Deadly showdown: Black widow vs. Venus flytrap

I used to have six chickens that enjoyed patrolling the backyard, feasting on every bug they found, including black widows. Unfortunately, after my chickens fell prey to coyotes, the black widow spiders made a comeback. Now, I find myself having to inspect lawn furniture for them every time I want to sit outside. More often than not, I discover a black widow or a cluster of eggs.

Perhaps I should consider replacing my chickens with Venus flytraps. I watched a video where a Venus flytrap snapped shut on a black widow, entrapping it inside its green chamber of death.

The video ended there, but here's how it would have played out: As the spider struggled, the trap would have sealed tightly, transforming into a sort of digestive stomach. Within this enclosed space, the flytrap would have released digestive enzymes that ruptured the spider's cells, aiding in digestion.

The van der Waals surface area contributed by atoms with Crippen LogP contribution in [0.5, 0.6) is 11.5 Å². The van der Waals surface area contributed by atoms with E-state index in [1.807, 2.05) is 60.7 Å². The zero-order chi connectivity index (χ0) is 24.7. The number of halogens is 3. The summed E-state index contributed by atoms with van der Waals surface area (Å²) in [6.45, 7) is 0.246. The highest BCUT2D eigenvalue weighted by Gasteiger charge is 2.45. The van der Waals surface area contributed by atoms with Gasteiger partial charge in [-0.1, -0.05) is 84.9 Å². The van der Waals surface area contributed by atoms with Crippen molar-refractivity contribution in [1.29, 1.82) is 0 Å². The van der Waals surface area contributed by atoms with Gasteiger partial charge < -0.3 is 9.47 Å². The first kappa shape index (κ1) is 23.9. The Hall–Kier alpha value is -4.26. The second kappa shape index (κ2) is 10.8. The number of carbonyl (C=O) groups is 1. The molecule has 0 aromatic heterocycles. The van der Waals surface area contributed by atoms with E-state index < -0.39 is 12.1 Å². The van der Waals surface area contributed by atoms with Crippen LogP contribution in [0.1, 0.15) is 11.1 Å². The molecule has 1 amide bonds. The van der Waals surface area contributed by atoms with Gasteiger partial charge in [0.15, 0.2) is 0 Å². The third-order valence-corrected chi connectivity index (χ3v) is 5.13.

The entire digestion process would have taken about ten days. When it was over, all that would have remained of the spider would have been an indigestible husk. Then, the trap would have reopened, ready to capture its next meal.


🔥🔥🔥"Everything is more beautiful because we are all doomed" 🔥🔥🔥 In the video I am feeding a dionaea muscipula. Or more commonly know for its slang name as Venus fly trap. But these carnivorous plants eat way more than just flies! They will just about eat anything that they can capture in their surprisingly strong traps. The insect in the video being eaten by my house plant is the venomous black widow spider. The plant will produce digestive enzymes for around one to two weeks while digesting the prey and open back up for another meal.